Dan Erwin: Motivation

4 Key Attitudes of Critical Thinking

As a result of apartment renovation and moving upstairs, a number of my first floor and new second floor neighbors have been in my apartment. They wanted to see my new digs. One of the most striking features of their perusal is a seemingly profound lack of curiosity and very little ability to “notice.” “You have a beautiful apartment,” most respond. But what’s intriguing is what they don’t see unless I call attention to it. And these are not ill-educated people.

I have nearly 45 photos, sculptures, water colors, porcelains and artifacts hanging on the walls—all hung by a professional. One of the most gorgeous is an authentic Navajo rug, along with a recent painting of Indian tribeswomen. Not a single person mentioned one unique, beautiful, artistic hanging, a branch of spruce, covered with dripped copper. I have an extensive library, approximately 1500 volumes, yet no one gave it more than a glance. Not a single question was asked about any of the artifacts.

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Even more sad than not noticing my personal context is the seeming lack of awareness of how context actually impacts each of as individuals and as members of a work team. So in the weeks following their visit to my apartment there was no sense they knew me any better, no attempt to get to know me better and no inherent projections of how I would respond to their conversations. The kind of familiarity information that can surface implicitly and explicitly in conversations was completely absent. And I’ve been watching and looking for that knowledge. But it was just never there in any of the dozen neighbor’s conversations. The underlying attitude of curiosity was absent—and so they remained in their small worlds. Expressing interest—but never following through on it. Perhaps, not recognizing what they were looking at or knowing the value of asking questions.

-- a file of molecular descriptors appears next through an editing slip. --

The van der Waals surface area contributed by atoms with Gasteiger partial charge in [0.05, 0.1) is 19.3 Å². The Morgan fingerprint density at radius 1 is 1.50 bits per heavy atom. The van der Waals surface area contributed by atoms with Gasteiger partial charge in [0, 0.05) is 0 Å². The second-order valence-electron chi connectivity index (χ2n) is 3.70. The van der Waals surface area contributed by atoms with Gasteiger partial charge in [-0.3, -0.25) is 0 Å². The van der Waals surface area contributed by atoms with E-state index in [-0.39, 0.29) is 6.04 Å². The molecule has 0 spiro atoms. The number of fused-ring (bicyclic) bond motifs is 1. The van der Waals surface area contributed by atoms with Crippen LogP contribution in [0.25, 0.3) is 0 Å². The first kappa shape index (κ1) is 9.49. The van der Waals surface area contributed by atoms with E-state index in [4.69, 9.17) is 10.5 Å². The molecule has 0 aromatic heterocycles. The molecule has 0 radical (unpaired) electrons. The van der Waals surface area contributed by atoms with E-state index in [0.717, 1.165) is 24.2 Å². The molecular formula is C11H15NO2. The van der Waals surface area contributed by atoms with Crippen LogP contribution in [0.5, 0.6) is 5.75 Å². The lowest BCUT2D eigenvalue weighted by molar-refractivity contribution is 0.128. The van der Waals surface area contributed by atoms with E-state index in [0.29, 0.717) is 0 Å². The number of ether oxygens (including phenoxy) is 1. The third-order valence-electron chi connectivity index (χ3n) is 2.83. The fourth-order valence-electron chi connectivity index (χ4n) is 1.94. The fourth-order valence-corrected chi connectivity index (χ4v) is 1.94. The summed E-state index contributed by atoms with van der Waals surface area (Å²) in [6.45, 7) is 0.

What is critical thinking?
Critical thinking, as I use the term, is the business of identifying the complications of relevant contexts and communication, and unpacking them thoughtfully. That includes physical contexts like those I describe in the above paragraphs. Of course, it also includes all the conversation and non-conversational talk, as well as the supportive physicality seen and heard in posture. So too, movement, non-verbal, language choice, values, arguments, persuasion, written materials, and linguistic forms like small talk, narrative, questioning. Including context artifacts like book choice, pictures, paintings and architecture.

To a very high degree, success in business—and life—is tied to one’s critical thinking skills in relevant, significant situations. One of the most illuminating experiences of critical thinking about “ordinary” talk took place at one of my last executive coaching jobs. I was working with the CEO of a major East Coast mortgage firm and had finished interviewing about twenty of his colleagues in preparation for coaching. I always got to their offices much earlier than any appointment, spending time with various execs and managers in “small talk.” Uniquely, the firm insisted on paying me on an hourly basis, rather than on a project basis. I had noticed the corporate attorney, who regularly received my billings, was unhappy with my fee. Late in the process, I happened to stop by his office and after he asked me how the “project” was going, he expressed frustration with my use of time—and the large bills he was paying just for “small talk.”

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